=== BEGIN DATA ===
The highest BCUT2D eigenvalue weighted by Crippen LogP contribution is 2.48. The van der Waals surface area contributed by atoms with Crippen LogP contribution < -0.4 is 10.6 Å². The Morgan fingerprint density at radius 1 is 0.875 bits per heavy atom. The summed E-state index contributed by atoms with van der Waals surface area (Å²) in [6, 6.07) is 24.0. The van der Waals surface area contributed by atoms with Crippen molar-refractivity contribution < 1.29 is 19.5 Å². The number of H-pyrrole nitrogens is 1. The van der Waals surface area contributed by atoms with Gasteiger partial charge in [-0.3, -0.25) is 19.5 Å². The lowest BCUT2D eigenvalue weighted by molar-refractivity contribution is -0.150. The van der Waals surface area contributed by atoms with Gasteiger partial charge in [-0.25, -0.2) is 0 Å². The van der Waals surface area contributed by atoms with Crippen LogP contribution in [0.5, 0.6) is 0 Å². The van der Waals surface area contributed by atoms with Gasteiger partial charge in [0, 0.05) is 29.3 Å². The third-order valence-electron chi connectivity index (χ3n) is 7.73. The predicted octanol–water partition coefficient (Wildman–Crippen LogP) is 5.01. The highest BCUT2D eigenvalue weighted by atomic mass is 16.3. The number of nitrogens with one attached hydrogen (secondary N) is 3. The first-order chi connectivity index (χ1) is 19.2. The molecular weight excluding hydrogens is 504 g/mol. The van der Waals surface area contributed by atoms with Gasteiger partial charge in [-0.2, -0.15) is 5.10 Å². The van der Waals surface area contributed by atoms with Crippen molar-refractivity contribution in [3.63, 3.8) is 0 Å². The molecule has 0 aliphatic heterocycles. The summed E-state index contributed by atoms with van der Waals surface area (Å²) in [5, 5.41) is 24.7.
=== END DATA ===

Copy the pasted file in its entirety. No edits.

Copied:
The highest BCUT2D eigenvalue weighted by Crippen LogP contribution is 2.48. The van der Waals surface area contributed by atoms with Crippen LogP contribution < -0.4 is 10.6 Å². The Morgan fingerprint density at radius 1 is 0.875 bits per heavy atom. The summed E-state index contributed by atoms with van der Waals surface area (Å²) in [6, 6.07) is 24.0. The van der Waals surface area contributed by atoms with Crippen molar-refractivity contribution < 1.29 is 19.5 Å². The number of H-pyrrole nitrogens is 1. The van der Waals surface area contributed by atoms with Gasteiger partial charge in [-0.3, -0.25) is 19.5 Å². The lowest BCUT2D eigenvalue weighted by molar-refractivity contribution is -0.150. The van der Waals surface area contributed by atoms with Gasteiger partial charge in [-0.25, -0.2) is 0 Å². The van der Waals surface area contributed by atoms with Crippen LogP contribution in [0.5, 0.6) is 0 Å². The van der Waals surface area contributed by atoms with Gasteiger partial charge in [0, 0.05) is 29.3 Å². The third-order valence-electron chi connectivity index (χ3n) is 7.73. The predicted octanol–water partition coefficient (Wildman–Crippen LogP) is 5.01. The highest BCUT2D eigenvalue weighted by atomic mass is 16.3. The number of nitrogens with one attached hydrogen (secondary N) is 3. The first-order chi connectivity index (χ1) is 19.2. The molecular weight excluding hydrogens is 504 g/mol. The van der Waals surface area contributed by atoms with Gasteiger partial charge in [-0.2, -0.15) is 5.10 Å². The van der Waals surface area contributed by atoms with Crippen molar-refractivity contribution in [3.63, 3.8) is 0 Å². The molecule has 0 aliphatic heterocycles. The summed E-state index contributed by atoms with van der Waals surface area (Å²) in [5, 5.41) is 24.7.